Kwame Binta remains vigilant in prison

I want to thank Nora, her brother Gary and other prisoners for the idea and effort four years ago to form the November Coalition, and I thank all the current members and supporters because you all gave me and continue to give me strength to continue on my spiritual journey. Today I am a P.O.W. locked behind the razor wire here at the Petersburg Federal Correctional Institution. Thanks to the November Coalition I have the sense to know I am not a criminal, and that at least 80% of the P.O.W.'s here are not either. We know there are thousands out there, and growing, who know that we are not criminals either and are righteously working to bring freedom and justice to all of us here locked away from our family and friends.

I hear the Richmond Vigil is still going strong and will continue until the war is over. While I am here, I will continue to teach and get people involved in the great movement. I am working in the safety and sanitation department for .12¢ per hour. It's so crowded in here that I am housed in the basement of an old dusty building with about 60 other POW's, and half of us have colds or flu.

Also, there is not enough work for us state slaves to do, and so most of the time we sit or lay around, trying not to get caught sleeping. If our keepers catch any of us sleeping, they will write us up and place it in our file to be held against us later. There also is a cable, a forklift and a print factory here and where state slaves work for maximum pay of $1.15 per hour.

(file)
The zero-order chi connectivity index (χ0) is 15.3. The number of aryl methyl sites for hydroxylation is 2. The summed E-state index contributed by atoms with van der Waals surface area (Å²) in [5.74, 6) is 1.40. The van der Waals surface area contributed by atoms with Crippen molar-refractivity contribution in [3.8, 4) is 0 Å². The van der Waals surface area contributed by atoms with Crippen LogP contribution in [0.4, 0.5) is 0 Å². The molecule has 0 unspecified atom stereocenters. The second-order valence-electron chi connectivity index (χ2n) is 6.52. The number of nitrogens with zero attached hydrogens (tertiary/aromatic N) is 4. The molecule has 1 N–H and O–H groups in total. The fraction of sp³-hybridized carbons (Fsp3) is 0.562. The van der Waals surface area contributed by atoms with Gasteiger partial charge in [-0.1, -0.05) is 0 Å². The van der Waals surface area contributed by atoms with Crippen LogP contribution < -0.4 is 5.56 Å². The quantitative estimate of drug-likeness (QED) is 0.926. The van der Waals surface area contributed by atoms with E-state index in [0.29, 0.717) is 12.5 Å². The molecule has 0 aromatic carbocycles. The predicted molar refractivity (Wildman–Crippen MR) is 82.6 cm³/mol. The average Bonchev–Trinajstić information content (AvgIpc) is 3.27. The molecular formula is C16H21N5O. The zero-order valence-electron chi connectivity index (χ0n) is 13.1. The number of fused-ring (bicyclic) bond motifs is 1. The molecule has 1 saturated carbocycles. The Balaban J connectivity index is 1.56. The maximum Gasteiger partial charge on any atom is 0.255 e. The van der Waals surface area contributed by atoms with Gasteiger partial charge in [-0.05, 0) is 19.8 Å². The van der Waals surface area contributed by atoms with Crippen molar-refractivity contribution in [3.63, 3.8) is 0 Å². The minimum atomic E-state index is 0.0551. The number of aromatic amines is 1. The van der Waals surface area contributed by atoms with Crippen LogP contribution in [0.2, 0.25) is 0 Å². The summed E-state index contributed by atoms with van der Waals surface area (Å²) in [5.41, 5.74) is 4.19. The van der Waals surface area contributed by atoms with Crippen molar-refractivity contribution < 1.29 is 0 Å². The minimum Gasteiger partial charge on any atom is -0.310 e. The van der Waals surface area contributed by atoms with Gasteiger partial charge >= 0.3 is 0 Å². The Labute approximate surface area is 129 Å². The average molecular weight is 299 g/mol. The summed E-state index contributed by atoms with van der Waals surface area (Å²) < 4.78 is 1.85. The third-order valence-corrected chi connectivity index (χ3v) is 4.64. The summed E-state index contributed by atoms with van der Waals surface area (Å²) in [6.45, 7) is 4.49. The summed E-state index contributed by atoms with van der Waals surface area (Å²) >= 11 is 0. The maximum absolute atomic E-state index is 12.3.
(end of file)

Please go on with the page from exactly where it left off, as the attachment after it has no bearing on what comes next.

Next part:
This paper on which I write was printed at the print shop. Unicor is the Government Company that hires the slave labor here in Petersburg. Please send me a few copies of the Razor Wire old and new so that I may share them with others
In loving service for the people,

Kwame Binta

First Vancouver vigil

We held the first ever vigil to my knowledge in Vancouver, Washington. There was a slight feeling of anxiety starting, as we'd been led to believe that the city might not take too kindly to us; it sure is nice to be pleasantly wrong.

We set up on the lawn next to the front entrance to the Clark County Courthouse. A table was set up with Razor Wires, tabloids, voter registration forms, and lots of pamphlets and handouts. We spread out on the lawn over a dozen prisoner-laminates, framing our November Coalition banner.
A wide variety of people stopped to talk and take literature. As we've found in the past, most folks had no idea of the true price that the drug war is exacting; disbelief and horror were common reactions as people studied the laminates or thumbed through a copy of Shattered Lives that we had with us.

The Vancouver vigil is going to be a regular one. The activists who participated today plan to start holding a monthly vigil on the second Monday every month. On a personal note, thanks to all the great people in Vancouver who worked their rear ends off to make this happen and who will ensure that it will CONTINUE happening.

Kevin Black, Vigil Coordinator, The Hemp Coalition/WA NORML; NORML of South Puget Sound; The November Coalition

Vigiling in series from Vancouver to Seattle

We held a series of three vigils in Washington State on April 16th, the Monday after Easter Sunday, starting at 11:00 a.m. in Vancouver (WA) and ending at 5:00 p.m. in Seattle, with our Capitol City of Olympia sandwiched in the middle. Lee, Angie, Jason and Cloi - personal thanks from me.

I'm here to report on the Seattle Vigil. We started at 3:00 p.m., as the Olympia Vigil was ending. We set up two folding tables and loaded them up with literature - November Coalition pamphlets, NORML pamphlets, copies of Shattered Lives and lots of other stuff. The centerpiece was a healthy white lily to symbolize the day. The coolest new piece we had for display was a recent letter from Melinda George in which she announced her impending parole.